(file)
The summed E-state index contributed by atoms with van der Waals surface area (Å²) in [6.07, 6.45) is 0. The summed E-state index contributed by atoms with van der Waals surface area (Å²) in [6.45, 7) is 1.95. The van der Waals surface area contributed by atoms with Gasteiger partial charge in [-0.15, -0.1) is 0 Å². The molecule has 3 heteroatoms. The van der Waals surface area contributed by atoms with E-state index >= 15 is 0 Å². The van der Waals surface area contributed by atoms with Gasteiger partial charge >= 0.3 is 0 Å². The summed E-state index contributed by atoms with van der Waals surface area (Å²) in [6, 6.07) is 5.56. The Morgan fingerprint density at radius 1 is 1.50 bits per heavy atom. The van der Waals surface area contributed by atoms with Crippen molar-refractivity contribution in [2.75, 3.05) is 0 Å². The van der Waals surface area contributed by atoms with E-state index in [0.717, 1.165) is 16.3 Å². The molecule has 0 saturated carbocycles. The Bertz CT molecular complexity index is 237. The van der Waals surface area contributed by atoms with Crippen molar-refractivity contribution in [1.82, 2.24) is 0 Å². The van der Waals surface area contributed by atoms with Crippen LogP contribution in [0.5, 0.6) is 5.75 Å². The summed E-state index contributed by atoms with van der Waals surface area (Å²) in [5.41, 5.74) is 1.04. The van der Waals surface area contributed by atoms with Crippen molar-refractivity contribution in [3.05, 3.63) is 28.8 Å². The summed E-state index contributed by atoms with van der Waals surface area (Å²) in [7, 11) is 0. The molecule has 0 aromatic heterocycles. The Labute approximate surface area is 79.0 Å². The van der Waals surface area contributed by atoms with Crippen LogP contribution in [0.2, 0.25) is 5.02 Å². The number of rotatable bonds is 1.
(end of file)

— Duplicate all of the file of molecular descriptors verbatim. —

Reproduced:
The summed E-state index contributed by atoms with van der Waals surface area (Å²) in [6.07, 6.45) is 0. The summed E-state index contributed by atoms with van der Waals surface area (Å²) in [6.45, 7) is 1.95. The van der Waals surface area contributed by atoms with Gasteiger partial charge in [-0.15, -0.1) is 0 Å². The molecule has 3 heteroatoms. The van der Waals surface area contributed by atoms with E-state index >= 15 is 0 Å². The van der Waals surface area contributed by atoms with Gasteiger partial charge >= 0.3 is 0 Å². The summed E-state index contributed by atoms with van der Waals surface area (Å²) in [6, 6.07) is 5.56. The Morgan fingerprint density at radius 1 is 1.50 bits per heavy atom. The van der Waals surface area contributed by atoms with Crippen molar-refractivity contribution in [2.75, 3.05) is 0 Å². The van der Waals surface area contributed by atoms with E-state index in [0.717, 1.165) is 16.3 Å². The molecule has 0 saturated carbocycles. The Bertz CT molecular complexity index is 237. The van der Waals surface area contributed by atoms with Crippen molar-refractivity contribution in [1.82, 2.24) is 0 Å². The van der Waals surface area contributed by atoms with Crippen LogP contribution in [0.5, 0.6) is 5.75 Å². The summed E-state index contributed by atoms with van der Waals surface area (Å²) in [5.41, 5.74) is 1.04. The van der Waals surface area contributed by atoms with Crippen molar-refractivity contribution in [3.05, 3.63) is 28.8 Å². The summed E-state index contributed by atoms with van der Waals surface area (Å²) in [7, 11) is 0. The molecule has 0 aromatic heterocycles. The Labute approximate surface area is 79.0 Å². The van der Waals surface area contributed by atoms with Crippen LogP contribution in [0.2, 0.25) is 5.02 Å². The number of rotatable bonds is 1.